Why Greeks talk at the same time all together: examining the phenomenon of overlaps in everyday Greek conversations

Athanasia Chalari

Research output: Contribution to JournalArticlepeer-review


In recent work on Conversation Analysis there has been a growing interdisciplinary interest among conversation analysts and linguists with regard interpretation of social interaction and grammar/syntax. This paper investigates the phenomenon of overlaps in everyday Greek conversation within the context of the amalgamation of interaction and grammar/syntax. The core of the present investigation would be the study of how Greek grammar and syntax make possible the occurrence of overlaps in specific locations, in everyday Greek conversation. Greek grammar and syntax have specific functions (such as freer word order, much information included in the verb, subject omission) which allow interaction to occur in specific forms (displays early projectability and early occurrence of overlaps). Furthermore, the co-existence of the above grammatical and syntactical characteristics within a Greek turn, make possible the appearance of overlaps in specific locations. Consequently, syntactic practices of Modern Greek language shape the organisation of overlaps that occur in everyday Greek conversations. In Greek, grammar and interaction organise each other and more specifically syntactic practices of language shape the organization of overlaps. This study proposes that if over time the suggestions of this study are generalisable then it could be supported that social and national stereotypes (for example that Greeks are loud or impolite or that they talk all together) actually born in interaction. Namely, those kinds of patterns (the production of early overlaps because of the Greek grammar and syntax) lead to those kinds of perceptions (that Greeks are loud and interruptive, as many of us characterise ourselves).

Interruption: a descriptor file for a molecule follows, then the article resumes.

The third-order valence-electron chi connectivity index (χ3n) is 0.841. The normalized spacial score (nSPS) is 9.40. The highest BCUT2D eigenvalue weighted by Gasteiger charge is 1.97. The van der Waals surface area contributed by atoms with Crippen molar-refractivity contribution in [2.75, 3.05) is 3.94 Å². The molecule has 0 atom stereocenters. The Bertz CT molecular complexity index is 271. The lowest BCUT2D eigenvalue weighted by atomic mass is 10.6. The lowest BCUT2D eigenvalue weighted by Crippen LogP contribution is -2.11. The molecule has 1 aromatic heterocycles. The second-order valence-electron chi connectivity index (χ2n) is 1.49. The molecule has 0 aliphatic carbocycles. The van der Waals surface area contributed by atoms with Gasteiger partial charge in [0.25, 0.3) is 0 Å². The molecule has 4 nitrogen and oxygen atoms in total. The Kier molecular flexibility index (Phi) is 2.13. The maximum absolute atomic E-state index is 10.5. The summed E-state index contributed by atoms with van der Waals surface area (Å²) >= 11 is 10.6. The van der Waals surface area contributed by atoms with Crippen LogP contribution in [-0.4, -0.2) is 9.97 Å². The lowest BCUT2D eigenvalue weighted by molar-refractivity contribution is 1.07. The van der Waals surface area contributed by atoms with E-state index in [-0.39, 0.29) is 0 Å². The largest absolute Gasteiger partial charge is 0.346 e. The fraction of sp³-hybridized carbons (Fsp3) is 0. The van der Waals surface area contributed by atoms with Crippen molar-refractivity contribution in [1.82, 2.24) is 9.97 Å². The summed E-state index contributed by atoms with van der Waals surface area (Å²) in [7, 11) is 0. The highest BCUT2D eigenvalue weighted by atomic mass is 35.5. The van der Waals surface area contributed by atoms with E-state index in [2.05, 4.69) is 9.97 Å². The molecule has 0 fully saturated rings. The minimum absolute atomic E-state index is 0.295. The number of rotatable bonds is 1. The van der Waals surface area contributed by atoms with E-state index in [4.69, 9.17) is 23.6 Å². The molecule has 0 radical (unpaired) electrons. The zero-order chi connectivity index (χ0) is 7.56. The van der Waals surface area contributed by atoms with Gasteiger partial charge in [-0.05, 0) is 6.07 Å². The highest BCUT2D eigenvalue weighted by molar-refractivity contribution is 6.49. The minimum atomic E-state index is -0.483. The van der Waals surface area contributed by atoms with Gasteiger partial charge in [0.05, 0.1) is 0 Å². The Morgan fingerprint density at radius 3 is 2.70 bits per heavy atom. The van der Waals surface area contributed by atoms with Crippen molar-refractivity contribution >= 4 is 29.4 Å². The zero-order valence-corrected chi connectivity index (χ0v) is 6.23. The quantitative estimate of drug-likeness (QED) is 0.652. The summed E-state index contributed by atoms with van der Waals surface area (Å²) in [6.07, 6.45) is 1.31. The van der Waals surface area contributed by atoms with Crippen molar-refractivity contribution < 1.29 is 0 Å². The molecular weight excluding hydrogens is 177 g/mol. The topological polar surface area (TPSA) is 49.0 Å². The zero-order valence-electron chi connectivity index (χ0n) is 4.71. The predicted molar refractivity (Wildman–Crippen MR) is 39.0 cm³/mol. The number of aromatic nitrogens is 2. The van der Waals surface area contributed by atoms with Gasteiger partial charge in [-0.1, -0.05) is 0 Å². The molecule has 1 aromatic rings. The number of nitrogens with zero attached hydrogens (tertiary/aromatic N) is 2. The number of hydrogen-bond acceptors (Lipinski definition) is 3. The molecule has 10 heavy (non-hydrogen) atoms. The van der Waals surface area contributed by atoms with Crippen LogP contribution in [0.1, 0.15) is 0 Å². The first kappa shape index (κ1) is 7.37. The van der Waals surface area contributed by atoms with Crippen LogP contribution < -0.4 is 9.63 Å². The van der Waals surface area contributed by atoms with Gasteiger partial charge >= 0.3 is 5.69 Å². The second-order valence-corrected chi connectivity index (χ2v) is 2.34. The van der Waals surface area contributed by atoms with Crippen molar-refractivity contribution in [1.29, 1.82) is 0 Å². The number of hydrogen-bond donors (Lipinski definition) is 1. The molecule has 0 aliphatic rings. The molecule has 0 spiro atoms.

Original languageEnglish
JournalThe 2nd LSE PhD Symposium on Modern Greece Current Social Science Research on Greece
Publication statusPublished - 10 Jun 2005


  • h social sciences (general)
  • pb modern european languages


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